Trump marketing campaign accused of masking $170 million in spending

U.S. President Donald Trump speaks to members of the media before boarding Marine One in Washington, D.C., on Monday, July 28, 2020.

Chris Kleponis | Polaris | Bloomberg | Getty Images

President Donald Trump’s reelection campaign violated the law by masking millions in spending, a nonprofit democracy group alleged in a complaint filed with the Federal Election Commission on Tuesday. 

The Campaign Legal Center said in the 81-page filing that the president’s reelection campaign and campaign committee hid $170 million in spending to major vendors as well as family members and associates by diverting the money through firms headed by Brad Parscale, who was replaced as campaign manager earlier this month, as well as other senior campaign officials. 

The nonprofit alleged that the campaign effectively laundered money in order to hide payments to contractors and advisors, including the maker of a campaign app, as well as Lara Trump, the president’s daughter-in-law, and Kimberly Guilfoyle, a former Fox News host who is dating the president’s son Donald Trump Jr. 

“This scheme flies in the face of transparency requirements mandated by federal law, and it leaves voters and donors in the dark about where the campaign’s funds are actually going,” said Trevor Potter, a former Republican FEC chair and the president of the Campaign Legal Center.

The complaint is unlikely to lead to any penalties. The FEC has just three confirmed commissioners, and it requires the vote of four in order to take action. Caroline Hunter, a Republican commissioner, resigned last month.

Trump campaign spokesman Tim Murtaugh said in a statement that “the campaign complies with all campaign finance laws and FEC regulations.”

The complaint alleges that the Trump campaign and the Trump Make America Great Again Committee have shielded their spending primarily through a clearinghouse firm called American Made Media Holding Corporation, whose directors include campaign operations director Sean Dollman and campaign counsel Alex Cannon.

Further spending was obscured through payments to Parscale’s consulting firm Parscale Strategy, it claims. 

Federal election law requires the disclosure of payments greater than $200, including to subcontractors if they are not sufficiently independent of the campaign. In the complaint, the Campaign Legal Center says the Trump campaign unlawfully evaded that requirement by “laundering the funds.”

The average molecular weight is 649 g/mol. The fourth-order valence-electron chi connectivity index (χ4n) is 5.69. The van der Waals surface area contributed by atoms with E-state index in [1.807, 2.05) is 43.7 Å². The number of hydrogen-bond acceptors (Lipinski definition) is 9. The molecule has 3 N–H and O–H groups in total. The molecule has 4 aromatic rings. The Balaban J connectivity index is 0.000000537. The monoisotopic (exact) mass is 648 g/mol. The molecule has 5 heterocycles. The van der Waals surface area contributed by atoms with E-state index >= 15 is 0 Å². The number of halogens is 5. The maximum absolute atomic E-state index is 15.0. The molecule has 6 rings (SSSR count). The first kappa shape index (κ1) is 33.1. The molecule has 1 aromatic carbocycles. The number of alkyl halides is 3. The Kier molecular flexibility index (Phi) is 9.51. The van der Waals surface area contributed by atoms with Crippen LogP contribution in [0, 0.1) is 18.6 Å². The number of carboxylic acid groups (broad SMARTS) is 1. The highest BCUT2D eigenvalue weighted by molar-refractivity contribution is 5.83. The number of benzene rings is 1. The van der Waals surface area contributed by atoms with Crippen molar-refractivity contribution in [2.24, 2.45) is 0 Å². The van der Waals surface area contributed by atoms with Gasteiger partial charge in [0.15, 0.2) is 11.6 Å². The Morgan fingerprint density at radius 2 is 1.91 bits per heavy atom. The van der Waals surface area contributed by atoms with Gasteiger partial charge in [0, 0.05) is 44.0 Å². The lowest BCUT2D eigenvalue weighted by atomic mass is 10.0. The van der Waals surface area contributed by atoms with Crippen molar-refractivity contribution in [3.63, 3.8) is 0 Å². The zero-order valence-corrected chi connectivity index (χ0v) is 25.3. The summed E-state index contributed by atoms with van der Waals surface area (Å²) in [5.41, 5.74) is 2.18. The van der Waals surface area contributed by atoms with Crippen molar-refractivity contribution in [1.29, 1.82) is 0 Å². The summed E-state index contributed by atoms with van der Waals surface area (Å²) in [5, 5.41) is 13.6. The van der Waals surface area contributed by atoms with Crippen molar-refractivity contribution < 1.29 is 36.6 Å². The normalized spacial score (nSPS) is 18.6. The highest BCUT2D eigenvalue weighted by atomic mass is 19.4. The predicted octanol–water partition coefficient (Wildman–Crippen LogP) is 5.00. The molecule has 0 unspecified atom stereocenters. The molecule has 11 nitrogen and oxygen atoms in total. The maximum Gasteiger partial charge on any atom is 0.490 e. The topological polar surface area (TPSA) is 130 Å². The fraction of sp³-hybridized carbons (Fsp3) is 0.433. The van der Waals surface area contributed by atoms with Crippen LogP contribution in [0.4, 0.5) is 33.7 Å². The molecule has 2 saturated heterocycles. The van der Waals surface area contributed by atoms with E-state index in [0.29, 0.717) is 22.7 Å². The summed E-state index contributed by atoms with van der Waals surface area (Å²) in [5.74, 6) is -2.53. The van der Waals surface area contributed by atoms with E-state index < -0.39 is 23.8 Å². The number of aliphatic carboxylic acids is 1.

“These schemes have disguised millions in payments to companies engaged in significant work for the campaign, as well as payments to Trump family members or senior campaign staff like Lara Trump and Kimberly Guilfoyle,” the complaint says.

“By failing to report payments to the campaign’s true vendors and employees, the Trump campaign and Trump Make America Great Again Committee have violated, and continue to violate, federal law’s transparency requirements and undermine the vital public information role that reporting is intended to serve,” it adds. 

The complaint alleges that the campaign has used American Made Media Holding Corporation to obscure payments made to the software developer Phunware for the creation of a campaign app.

Citing Phunware’s filings with the Securities and Exchange Commission, the Campaign Legal Center said that American Made Media has paid Phunware about $4 million in 2019 and 2020, making it Phunware’s “top client.” 

The complaint says that other companies the campaign has paid through American Made Media and failed to disclose to the FEC include Realtime Media, an agency run by Trump campaign digital director Gary Coby, Opn Sesame, a peer-to-peer text message company also run by Coby, and Harris Sikes Media, which placed the campaign’s $5.6 million Super Bowl advertisement.

Murtaugh said that American ade Media “is a campaign vendor responsible for arranging and executing media buys and related services at fair market value.”

“AMMC does not earn any commissions or fees. It builds efficiencies and saves the campaign money by providing these in-house services that otherwise would be done by outside vendors. The campaign reports all payments to AMMC as required by the FEC,” Murtaugh said. 

The complaint cited media reporting that Parscale Strategy has been paying the salaries of Guilfoyle and Lara Trump, the wife of Eric Trump, the president’s son. According to the Campaign Legal Center, the campaign has paid Parscale Strategy more than $2 million in the 2020 cycle, including nearly $50,000 a month since the start of the year. 

While the campaign has reported payments to Parscale’s consulting firm, it has not “directly reported making any salary payments to campaign manager Brad Parscale, nor has it reported any salary payments to Kimberly Guilfoyle or Lara Trump,” the complaint reads.

Parscale was replaced at the top of the campaign earlier this month by Bill Stepien, who was formerly deputy campaign manager. 

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